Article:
Marine sea turtles are caught worldwide, although it is illegal to hunt most species in many countries.[28][29] A great deal of intentional marine sea turtle harvests worldwide are for food. Many parts of the world have long considered sea turtles to be fine dining. Ancient Chinese texts dating to the fifth century B.C.E. describe sea turtles as exotic delicacies.[30] Many coastal communities around the world depend on sea turtles as a source of protein, often harvesting several sea turtles at once and keeping them alive on their backs until needed. Coastal peoples gather sea turtle eggs for consumption.[31]

To a much lesser extent, specific species of marine sea turtles are targeted not for their flesh, but for their shells. Tortoiseshell, a traditional decorative ornamental material used in Japan and China, comes from the carapace scutes of the hawksbill sea turtle.[32][33] Ancient Greeks and ancient Romans processed sea turtle scutes (primarily from the hawksbill) for various articles and ornaments used by their elites, such as combs and brushes.[34] The skin of the flippers is prized for use as shoes and assorted leather goods.

The Moche people of ancient Peru worshipped the sea and its animals. They often depicted sea turtles in their art.[35]

Leatherback sea turtles enjoy immunity from the sting of the deadly box jellyfish and regularly eat them, helping keep tropical beaches safe for humans.

Beach towns, such as Tortuguero, Costa Rica, have transitioned from a tourism industry that made profits from selling sea turtle meat and shells to an ecotourism-based economy. Tortuguero is considered to be the founding location of sea turtle conservation. In the 1960s the cultural demand for sea turtle meat, shells, and eggs was quickly killing the once abundant sea turtle populations that nested on the beach. The Caribbean Conservation Corporation began working with villagers to promote ecotourism as a permanent substitute to sea turtle hunting. Sea turtle nesting grounds became sustainable. Since the creation of a sea turtle, ecotourism-based economy, Tortugero annually houses thousands of tourists who visit the protected 22-mile beach that hosts sea turtle walks and nesting grounds.[36][37]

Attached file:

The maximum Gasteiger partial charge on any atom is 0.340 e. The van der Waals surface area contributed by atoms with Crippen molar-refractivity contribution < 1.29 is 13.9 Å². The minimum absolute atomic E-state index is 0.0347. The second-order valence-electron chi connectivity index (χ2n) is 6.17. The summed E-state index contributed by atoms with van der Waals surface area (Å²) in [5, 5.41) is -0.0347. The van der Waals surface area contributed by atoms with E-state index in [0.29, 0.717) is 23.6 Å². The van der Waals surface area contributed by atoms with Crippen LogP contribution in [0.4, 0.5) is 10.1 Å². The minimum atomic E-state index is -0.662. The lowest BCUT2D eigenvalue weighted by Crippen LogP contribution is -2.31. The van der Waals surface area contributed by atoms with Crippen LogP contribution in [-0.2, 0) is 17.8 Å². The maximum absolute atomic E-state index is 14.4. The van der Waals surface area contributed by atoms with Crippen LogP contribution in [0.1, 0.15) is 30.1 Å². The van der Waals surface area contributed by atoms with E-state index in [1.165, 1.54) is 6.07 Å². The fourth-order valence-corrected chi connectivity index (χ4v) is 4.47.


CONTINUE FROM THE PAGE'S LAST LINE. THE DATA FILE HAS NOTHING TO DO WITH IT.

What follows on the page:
Importance to ecosystems


Sea turtles play key roles in two ecosystem types that are critical to them as well as to humans——oceans and beaches/dunes. In the oceans, sea turtles, especially green sea turtles, are one of very few creatures (manatees are another) that eat the sea grass that grows on the sea floor. Sea grass needs to be constantly cut short to help it grow across the sea floor. Sea turtles act as grazing animals that cut the grass short and help maintain the health of the sea grass beds. Sea grass beds provide breeding and developmental grounds for numerous species of fish, shellfish and crustaceans. Without sea grass beds, many marine species humans harvest would be lost, as would the lower levels of the food chain. The reactions could result in many more marine species eventually becoming endangered or extinct.[38]

Beaches and dunes form a fragile ecosystem that depends on vegetation to protect against erosion. Eggs, hatched or unhatched, and hatchlings that fail to make it into the ocean are nutrient sources for dune vegetation. Sea turtles use beaches and the lower dunes to nest and lay their eggs. Sea turtles lay around 100 eggs in a nest and make between 3 and 7 nests during the summer nesting season. Along a 20-mile stretch of beach on the east coast of Florida sea turtles lay over 150,000 lbs of eggs in the sand. Dune vegetation is able to grow and become stronger with the presence of nutrients from sea turtle eggs, unhatched nests, eggs and trapped hatchlings. As the dune vegetation grows stronger and healthier, the health of the entire beach/dune ecosystem becomes better. Stronger vegetation and root systems help to hold the sand in the dunes and help protect the beach from erosion.[38]

Conservation status and threats

Main article: Threats to sea turtles